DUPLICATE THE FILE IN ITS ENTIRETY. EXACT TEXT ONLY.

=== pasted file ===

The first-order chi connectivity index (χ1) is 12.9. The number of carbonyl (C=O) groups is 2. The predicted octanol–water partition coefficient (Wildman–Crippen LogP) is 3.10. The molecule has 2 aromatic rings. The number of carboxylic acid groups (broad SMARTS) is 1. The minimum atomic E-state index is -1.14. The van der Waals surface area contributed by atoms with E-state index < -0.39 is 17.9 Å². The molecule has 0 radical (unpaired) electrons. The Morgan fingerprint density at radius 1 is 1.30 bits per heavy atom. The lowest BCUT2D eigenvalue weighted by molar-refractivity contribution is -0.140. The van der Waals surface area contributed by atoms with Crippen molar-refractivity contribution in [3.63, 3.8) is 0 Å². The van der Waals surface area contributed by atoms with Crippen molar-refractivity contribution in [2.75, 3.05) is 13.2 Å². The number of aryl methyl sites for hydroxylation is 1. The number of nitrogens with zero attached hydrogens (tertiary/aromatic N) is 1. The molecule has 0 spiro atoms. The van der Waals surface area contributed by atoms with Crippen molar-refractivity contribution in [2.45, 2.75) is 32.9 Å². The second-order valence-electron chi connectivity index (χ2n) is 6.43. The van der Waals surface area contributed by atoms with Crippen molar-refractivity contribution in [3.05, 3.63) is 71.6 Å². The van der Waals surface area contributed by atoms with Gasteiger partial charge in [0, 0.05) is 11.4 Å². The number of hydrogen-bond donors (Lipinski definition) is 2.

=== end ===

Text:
The first-order chi connectivity index (χ1) is 12.9. The number of carbonyl (C=O) groups is 2. The predicted octanol–water partition coefficient (Wildman–Crippen LogP) is 3.10. The molecule has 2 aromatic rings. The number of carboxylic acid groups (broad SMARTS) is 1. The minimum atomic E-state index is -1.14. The van der Waals surface area contributed by atoms with E-state index < -0.39 is 17.9 Å². The molecule has 0 radical (unpaired) electrons. The Morgan fingerprint density at radius 1 is 1.30 bits per heavy atom. The lowest BCUT2D eigenvalue weighted by molar-refractivity contribution is -0.140. The van der Waals surface area contributed by atoms with Crippen molar-refractivity contribution in [3.63, 3.8) is 0 Å². The van der Waals surface area contributed by atoms with Crippen molar-refractivity contribution in [2.75, 3.05) is 13.2 Å². The number of aryl methyl sites for hydroxylation is 1. The number of nitrogens with zero attached hydrogens (tertiary/aromatic N) is 1. The molecule has 0 spiro atoms. The van der Waals surface area contributed by atoms with Crippen molar-refractivity contribution in [2.45, 2.75) is 32.9 Å². The second-order valence-electron chi connectivity index (χ2n) is 6.43. The van der Waals surface area contributed by atoms with Crippen molar-refractivity contribution in [3.05, 3.63) is 71.6 Å². The van der Waals surface area contributed by atoms with Gasteiger partial charge in [0, 0.05) is 11.4 Å². The number of hydrogen-bond donors (Lipinski definition) is 2.